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Old 11-08-2012, 10:19 AM   #5
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I would think that you would get uneven loading on your axles by not towing level. This would put more pressure on the rear axle and tires. Maybe OK as long as you aren't overloading the rear axle.
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Old 11-08-2012, 03:21 PM   #6
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If the trailer has axles with leaf springs and spring equalizers then you will have no problem at all as the equalizers will keep the load equal on all the tires.I have towed trailers with as much as 4" differance from front to back with no problems at all.The fridge will work ok with 1" out of level.If you were to check across the roofs of all the trailers at a campground you would be hard pressed to find more than 2-3 that are level with each other.If you want to leave the trailer hooked up when parked,you may have to put blocks under the tires.
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Old 11-08-2012, 05:31 PM   #7
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Okay Grizzly. Thanks for the tip..........but now you're getting technical on me. Spring equalizers? The axels have leaf springs but how can I tell if there are equalizers? Dunno what they look like.
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Old 11-08-2012, 06:35 PM   #8
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wait a second. Could the equalizer be that wishbone bracket between the front and rear wheels that the front and rear springs attach to? Kinda looks like it would equalize the load if there's a tilt in the rig.
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Old 11-08-2012, 06:41 PM   #9
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Quote:
Originally Posted by andy t
wait a second. Could the equalizer be that wishbone bracket between the front and rear wheels that the front and rear springs attach to? Kinda looks like it would equalize the load if there's a tilt in the rig.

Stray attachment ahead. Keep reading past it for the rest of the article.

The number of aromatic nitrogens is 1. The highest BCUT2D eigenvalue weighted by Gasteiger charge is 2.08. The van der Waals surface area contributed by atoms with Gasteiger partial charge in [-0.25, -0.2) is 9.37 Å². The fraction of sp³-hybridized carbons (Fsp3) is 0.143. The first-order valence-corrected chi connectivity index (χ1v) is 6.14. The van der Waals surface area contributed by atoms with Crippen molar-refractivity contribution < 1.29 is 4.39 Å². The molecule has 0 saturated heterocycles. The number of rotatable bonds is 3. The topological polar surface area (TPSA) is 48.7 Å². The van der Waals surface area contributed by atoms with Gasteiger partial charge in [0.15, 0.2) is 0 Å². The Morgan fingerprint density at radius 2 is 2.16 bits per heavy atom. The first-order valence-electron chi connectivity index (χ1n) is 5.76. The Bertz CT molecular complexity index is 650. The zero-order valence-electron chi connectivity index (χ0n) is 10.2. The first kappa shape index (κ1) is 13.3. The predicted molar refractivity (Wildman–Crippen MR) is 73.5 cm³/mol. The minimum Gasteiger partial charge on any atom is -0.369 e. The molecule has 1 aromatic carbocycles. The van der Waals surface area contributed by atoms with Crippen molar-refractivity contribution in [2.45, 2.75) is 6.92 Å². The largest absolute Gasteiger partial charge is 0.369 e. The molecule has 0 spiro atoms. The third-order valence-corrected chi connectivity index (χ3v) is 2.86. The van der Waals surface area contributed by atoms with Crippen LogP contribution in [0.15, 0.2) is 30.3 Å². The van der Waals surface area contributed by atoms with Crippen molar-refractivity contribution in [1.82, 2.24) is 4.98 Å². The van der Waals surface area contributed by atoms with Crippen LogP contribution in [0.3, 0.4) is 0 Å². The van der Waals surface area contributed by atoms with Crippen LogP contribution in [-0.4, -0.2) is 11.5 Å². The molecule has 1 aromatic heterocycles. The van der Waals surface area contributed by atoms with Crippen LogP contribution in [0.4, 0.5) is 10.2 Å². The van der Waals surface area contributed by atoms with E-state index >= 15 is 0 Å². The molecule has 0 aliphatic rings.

They are to equalize against rough or rolling terrain NOT for excessive tilt forward or rearward because UN level trailer.
The more the unit is out of level whilst towing the more stress that's applied to the axle .
Front high = more rear axle pressure.
Front low = more front axle pressure.

Turbs
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Old 11-08-2012, 10:38 PM   #10
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Yes the equilizer will.....equilize the suspension on spring trailers for uneven axle difference.

To answer the op question, pull the front axle on blocks till the rear axle is off the ground and measure that difference in axle to frame on both axles. That would be max suspention travel.

If your tow position has the axles in a range that is 1/2 way between( like 12" on front and 8" rear. No more less than 10" on front and no more than 10" on rear) these measurements then you should be safe from a suspension standpoint on a double axle trailer.

I find that mine has less chucking when higher in front then level. But I live and travel by the dreaded I-40 east of OKC so chucking is a big problem around here.

Just my 2 pennys